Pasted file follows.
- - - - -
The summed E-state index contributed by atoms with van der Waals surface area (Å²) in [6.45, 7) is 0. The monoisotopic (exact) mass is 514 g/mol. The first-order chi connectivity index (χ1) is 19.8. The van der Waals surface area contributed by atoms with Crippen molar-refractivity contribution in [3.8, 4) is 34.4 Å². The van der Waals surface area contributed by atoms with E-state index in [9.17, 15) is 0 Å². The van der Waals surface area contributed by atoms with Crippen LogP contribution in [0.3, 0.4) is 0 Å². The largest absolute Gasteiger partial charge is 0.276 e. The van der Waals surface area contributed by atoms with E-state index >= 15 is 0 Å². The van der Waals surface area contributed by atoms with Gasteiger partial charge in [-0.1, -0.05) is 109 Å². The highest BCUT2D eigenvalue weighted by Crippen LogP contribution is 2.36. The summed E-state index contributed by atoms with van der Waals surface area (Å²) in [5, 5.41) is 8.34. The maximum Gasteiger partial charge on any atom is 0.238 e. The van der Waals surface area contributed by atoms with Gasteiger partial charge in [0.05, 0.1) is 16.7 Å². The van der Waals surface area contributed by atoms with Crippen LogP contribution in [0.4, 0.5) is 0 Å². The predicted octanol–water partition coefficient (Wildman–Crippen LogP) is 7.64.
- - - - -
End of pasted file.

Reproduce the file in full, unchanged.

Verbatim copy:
The summed E-state index contributed by atoms with van der Waals surface area (Å²) in [6.45, 7) is 0. The monoisotopic (exact) mass is 514 g/mol. The first-order chi connectivity index (χ1) is 19.8. The van der Waals surface area contributed by atoms with Crippen molar-refractivity contribution in [3.8, 4) is 34.4 Å². The van der Waals surface area contributed by atoms with E-state index in [9.17, 15) is 0 Å². The van der Waals surface area contributed by atoms with Crippen LogP contribution in [0.3, 0.4) is 0 Å². The largest absolute Gasteiger partial charge is 0.276 e. The van der Waals surface area contributed by atoms with E-state index >= 15 is 0 Å². The van der Waals surface area contributed by atoms with Gasteiger partial charge in [-0.1, -0.05) is 109 Å². The highest BCUT2D eigenvalue weighted by Crippen LogP contribution is 2.36. The summed E-state index contributed by atoms with van der Waals surface area (Å²) in [5, 5.41) is 8.34. The maximum Gasteiger partial charge on any atom is 0.238 e. The van der Waals surface area contributed by atoms with Gasteiger partial charge in [0.05, 0.1) is 16.7 Å². The van der Waals surface area contributed by atoms with Crippen LogP contribution in [0.4, 0.5) is 0 Å². The predicted octanol–water partition coefficient (Wildman–Crippen LogP) is 7.64.